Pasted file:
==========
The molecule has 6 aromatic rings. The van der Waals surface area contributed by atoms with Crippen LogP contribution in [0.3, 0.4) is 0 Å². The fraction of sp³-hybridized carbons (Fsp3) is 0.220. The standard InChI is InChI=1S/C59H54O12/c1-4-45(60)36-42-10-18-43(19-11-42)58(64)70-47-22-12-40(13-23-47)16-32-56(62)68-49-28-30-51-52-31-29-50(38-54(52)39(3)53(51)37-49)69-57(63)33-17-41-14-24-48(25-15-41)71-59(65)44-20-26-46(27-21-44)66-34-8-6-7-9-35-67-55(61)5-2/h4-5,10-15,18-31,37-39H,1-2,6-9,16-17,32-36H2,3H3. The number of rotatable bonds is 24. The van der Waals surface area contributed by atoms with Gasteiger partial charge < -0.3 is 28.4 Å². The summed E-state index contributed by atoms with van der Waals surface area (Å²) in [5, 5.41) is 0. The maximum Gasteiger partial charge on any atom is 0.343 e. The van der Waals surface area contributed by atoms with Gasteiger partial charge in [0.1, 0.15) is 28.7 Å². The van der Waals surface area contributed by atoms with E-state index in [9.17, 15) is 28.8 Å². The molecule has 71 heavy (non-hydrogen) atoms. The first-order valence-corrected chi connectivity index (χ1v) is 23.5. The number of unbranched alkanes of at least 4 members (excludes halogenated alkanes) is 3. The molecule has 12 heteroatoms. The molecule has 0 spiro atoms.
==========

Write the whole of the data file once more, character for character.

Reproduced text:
The molecule has 6 aromatic rings. The van der Waals surface area contributed by atoms with Crippen LogP contribution in [0.3, 0.4) is 0 Å². The fraction of sp³-hybridized carbons (Fsp3) is 0.220. The standard InChI is InChI=1S/C59H54O12/c1-4-45(60)36-42-10-18-43(19-11-42)58(64)70-47-22-12-40(13-23-47)16-32-56(62)68-49-28-30-51-52-31-29-50(38-54(52)39(3)53(51)37-49)69-57(63)33-17-41-14-24-48(25-15-41)71-59(65)44-20-26-46(27-21-44)66-34-8-6-7-9-35-67-55(61)5-2/h4-5,10-15,18-31,37-39H,1-2,6-9,16-17,32-36H2,3H3. The number of rotatable bonds is 24. The van der Waals surface area contributed by atoms with Gasteiger partial charge < -0.3 is 28.4 Å². The summed E-state index contributed by atoms with van der Waals surface area (Å²) in [5, 5.41) is 0. The maximum Gasteiger partial charge on any atom is 0.343 e. The van der Waals surface area contributed by atoms with Gasteiger partial charge in [0.1, 0.15) is 28.7 Å². The van der Waals surface area contributed by atoms with E-state index in [9.17, 15) is 28.8 Å². The molecule has 71 heavy (non-hydrogen) atoms. The first-order valence-corrected chi connectivity index (χ1v) is 23.5. The number of unbranched alkanes of at least 4 members (excludes halogenated alkanes) is 3. The molecule has 12 heteroatoms. The molecule has 0 spiro atoms.